- Chicago's Sears Tower is now Willis Tower – Willis Tower was to be introduced to Chicago by Mayor Richard M. Daley and others on Thursday during a public renaming ceremony hosted by Willis Group Holdings. The London-based insurance brokerage secured the naming rights as part an agreement to lease 140,000 square feet of space on multiple floors of the building, and has said it plans to bring hundreds of jobs to the city. The 110-story skyscraper has been known as Sears Tower since it opened in 1973. Its original tenant, Sears Roebuck and Co., moved out in 1992 but its sign stayed. The company's naming rights had expired in 2003, but it continued to be called the Sears Tower. A real estate investment group, American Landmark Properties of Skokie, now owns the 1,450-foot-tall building.
- Core77 launches a product: a limited edition "curated" bike with a $1500 price tag – Core77 has been insanely brilliant at facilitating design discourse and ultimately design itself for a very long time. They've experimented before in launching their own product, I think, (I seem to recall a shoe) but this is a big leap, with this fancy-shmancy bike. To those that know what makes for a great bike, it may be a truly wonderful object, but it seems to manifest the worst part of design: elite hipsters making artificially cool stuff for other designers who revel in the semiotics of exclusivity, rather than what I believe Core77 can better champion: the design field of talented passionate people solving tough problems in unique, beautiful and successful ways. I challenge Core77 to take this (hopefully successful) experience in Launching Products (no doubt an insanely difficult thing) and apply it next to Launching Products That Make A Difference To Everyone (or at least Helping Others To…). The MoMA design world doesn't need Core77, but the real design world so badly does.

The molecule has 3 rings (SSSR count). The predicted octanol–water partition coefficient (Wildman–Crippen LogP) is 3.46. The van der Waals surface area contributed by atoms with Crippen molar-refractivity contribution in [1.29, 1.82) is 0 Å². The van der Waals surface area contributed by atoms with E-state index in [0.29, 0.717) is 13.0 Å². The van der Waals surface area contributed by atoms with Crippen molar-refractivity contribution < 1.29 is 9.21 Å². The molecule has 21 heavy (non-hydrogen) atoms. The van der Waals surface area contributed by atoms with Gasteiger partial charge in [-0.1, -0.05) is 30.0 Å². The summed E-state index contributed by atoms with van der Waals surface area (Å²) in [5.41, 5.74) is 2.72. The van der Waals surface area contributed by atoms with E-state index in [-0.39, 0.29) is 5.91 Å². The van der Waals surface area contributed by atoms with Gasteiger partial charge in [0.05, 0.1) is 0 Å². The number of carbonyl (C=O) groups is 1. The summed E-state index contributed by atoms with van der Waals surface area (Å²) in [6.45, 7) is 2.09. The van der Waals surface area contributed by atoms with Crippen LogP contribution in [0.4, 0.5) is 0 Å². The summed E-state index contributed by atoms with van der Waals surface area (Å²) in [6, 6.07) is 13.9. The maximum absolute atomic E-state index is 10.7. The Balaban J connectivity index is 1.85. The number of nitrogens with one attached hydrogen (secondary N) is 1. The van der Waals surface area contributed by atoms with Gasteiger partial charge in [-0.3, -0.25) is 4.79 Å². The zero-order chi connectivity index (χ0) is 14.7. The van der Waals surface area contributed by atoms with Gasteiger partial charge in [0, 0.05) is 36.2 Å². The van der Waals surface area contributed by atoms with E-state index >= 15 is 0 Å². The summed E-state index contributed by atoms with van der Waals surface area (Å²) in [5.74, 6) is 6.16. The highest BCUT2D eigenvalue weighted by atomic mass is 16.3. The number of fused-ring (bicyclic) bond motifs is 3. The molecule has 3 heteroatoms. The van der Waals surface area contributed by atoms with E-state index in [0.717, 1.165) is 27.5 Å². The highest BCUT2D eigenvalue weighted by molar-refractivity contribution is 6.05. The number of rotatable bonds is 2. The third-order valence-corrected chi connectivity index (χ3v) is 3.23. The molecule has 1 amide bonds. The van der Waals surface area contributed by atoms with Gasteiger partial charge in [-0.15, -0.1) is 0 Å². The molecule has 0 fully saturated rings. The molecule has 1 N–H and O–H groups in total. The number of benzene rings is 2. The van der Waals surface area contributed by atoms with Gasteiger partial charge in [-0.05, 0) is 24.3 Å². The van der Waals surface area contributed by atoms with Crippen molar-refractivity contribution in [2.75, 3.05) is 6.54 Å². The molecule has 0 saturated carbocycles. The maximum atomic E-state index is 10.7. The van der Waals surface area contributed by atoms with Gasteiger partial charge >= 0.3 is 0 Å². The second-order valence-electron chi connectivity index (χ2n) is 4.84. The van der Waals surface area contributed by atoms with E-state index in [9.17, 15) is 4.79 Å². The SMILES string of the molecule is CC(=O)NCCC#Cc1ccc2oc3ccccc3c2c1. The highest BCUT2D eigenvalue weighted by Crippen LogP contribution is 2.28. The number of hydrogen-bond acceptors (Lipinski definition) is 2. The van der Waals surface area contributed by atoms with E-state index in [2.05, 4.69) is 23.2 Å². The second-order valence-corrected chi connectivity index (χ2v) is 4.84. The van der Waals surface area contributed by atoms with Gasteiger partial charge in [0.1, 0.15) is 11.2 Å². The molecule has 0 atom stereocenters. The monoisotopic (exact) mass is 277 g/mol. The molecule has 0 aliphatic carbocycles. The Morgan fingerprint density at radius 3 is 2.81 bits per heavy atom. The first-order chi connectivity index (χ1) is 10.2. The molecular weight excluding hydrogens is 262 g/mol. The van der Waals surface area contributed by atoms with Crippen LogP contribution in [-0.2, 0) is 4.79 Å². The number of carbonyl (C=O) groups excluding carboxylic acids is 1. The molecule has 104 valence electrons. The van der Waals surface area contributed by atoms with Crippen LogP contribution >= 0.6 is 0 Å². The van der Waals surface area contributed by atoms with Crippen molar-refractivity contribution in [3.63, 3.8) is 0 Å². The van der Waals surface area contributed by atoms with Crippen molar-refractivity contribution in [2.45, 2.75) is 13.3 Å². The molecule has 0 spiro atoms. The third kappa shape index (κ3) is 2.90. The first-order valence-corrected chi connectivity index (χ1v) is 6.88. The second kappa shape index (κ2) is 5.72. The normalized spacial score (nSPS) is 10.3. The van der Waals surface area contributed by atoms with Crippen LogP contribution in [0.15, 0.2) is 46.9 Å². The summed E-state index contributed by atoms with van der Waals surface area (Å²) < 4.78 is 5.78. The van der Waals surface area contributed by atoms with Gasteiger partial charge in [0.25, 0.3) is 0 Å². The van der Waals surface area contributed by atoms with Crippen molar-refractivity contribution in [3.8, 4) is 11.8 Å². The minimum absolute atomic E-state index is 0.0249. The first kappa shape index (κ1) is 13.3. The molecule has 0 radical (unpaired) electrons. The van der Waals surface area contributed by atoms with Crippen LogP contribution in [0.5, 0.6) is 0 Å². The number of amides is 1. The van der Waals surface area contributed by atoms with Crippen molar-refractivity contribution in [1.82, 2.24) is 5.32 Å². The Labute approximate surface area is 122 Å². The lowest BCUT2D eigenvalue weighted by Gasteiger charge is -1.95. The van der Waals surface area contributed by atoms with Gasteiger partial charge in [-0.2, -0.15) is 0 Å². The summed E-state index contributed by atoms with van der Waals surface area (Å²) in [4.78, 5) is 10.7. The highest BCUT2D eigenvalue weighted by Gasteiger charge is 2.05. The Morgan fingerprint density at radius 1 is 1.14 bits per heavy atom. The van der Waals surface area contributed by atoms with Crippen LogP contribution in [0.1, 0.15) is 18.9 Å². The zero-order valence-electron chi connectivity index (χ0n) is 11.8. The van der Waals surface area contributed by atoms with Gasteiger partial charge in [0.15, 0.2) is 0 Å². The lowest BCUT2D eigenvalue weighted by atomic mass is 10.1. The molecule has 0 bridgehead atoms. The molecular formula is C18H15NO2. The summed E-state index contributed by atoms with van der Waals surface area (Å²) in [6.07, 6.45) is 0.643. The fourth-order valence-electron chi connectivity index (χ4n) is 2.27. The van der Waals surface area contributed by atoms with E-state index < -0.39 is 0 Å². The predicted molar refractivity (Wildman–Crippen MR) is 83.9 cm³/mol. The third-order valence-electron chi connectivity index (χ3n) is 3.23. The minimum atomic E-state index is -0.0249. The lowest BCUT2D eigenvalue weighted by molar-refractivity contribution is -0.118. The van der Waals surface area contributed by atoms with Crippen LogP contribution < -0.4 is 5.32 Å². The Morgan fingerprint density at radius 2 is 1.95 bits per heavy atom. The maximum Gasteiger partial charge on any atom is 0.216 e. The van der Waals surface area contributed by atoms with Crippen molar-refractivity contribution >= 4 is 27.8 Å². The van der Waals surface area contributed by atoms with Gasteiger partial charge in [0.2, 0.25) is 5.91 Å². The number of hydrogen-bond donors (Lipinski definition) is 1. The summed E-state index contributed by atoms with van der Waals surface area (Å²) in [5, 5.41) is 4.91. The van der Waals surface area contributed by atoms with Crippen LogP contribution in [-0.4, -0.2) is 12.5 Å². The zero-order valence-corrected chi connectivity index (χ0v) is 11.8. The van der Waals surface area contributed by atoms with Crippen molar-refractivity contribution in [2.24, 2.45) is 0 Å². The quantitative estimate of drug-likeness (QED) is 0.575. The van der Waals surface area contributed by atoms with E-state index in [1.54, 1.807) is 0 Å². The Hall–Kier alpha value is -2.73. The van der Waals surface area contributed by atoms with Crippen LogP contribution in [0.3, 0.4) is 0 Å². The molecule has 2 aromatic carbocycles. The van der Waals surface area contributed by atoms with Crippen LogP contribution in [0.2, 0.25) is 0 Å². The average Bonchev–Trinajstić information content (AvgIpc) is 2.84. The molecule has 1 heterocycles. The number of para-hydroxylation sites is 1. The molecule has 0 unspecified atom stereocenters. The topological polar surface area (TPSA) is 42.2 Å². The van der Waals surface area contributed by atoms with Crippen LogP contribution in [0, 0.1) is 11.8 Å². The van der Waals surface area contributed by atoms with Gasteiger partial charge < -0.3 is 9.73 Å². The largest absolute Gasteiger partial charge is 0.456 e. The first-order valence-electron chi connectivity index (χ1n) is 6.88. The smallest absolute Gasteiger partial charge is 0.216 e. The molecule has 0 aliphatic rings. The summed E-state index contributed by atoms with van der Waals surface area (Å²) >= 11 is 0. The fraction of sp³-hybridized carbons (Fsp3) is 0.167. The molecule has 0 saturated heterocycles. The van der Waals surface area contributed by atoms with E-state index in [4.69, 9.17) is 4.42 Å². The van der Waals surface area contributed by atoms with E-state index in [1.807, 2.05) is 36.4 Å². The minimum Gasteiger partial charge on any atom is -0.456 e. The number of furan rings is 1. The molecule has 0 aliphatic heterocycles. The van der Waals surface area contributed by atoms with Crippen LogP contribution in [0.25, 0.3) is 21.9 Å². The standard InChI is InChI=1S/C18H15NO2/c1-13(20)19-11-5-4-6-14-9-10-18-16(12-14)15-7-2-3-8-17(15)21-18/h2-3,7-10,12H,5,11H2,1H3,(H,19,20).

- R.I.P., Oscar Mayer – The 95-year old retired company chairman dies. He was actually the third Oscar Mayer to run the company, co-founded in the 1890s by his grandfather, Oscar Mayer. "They began using the Oscar Mayer brand name in the 1920s, stamping it on the country's first packaged, sliced bacon, which the Mayer brothers introduced in 1924 — an innovation that earned them a U.S. government patent."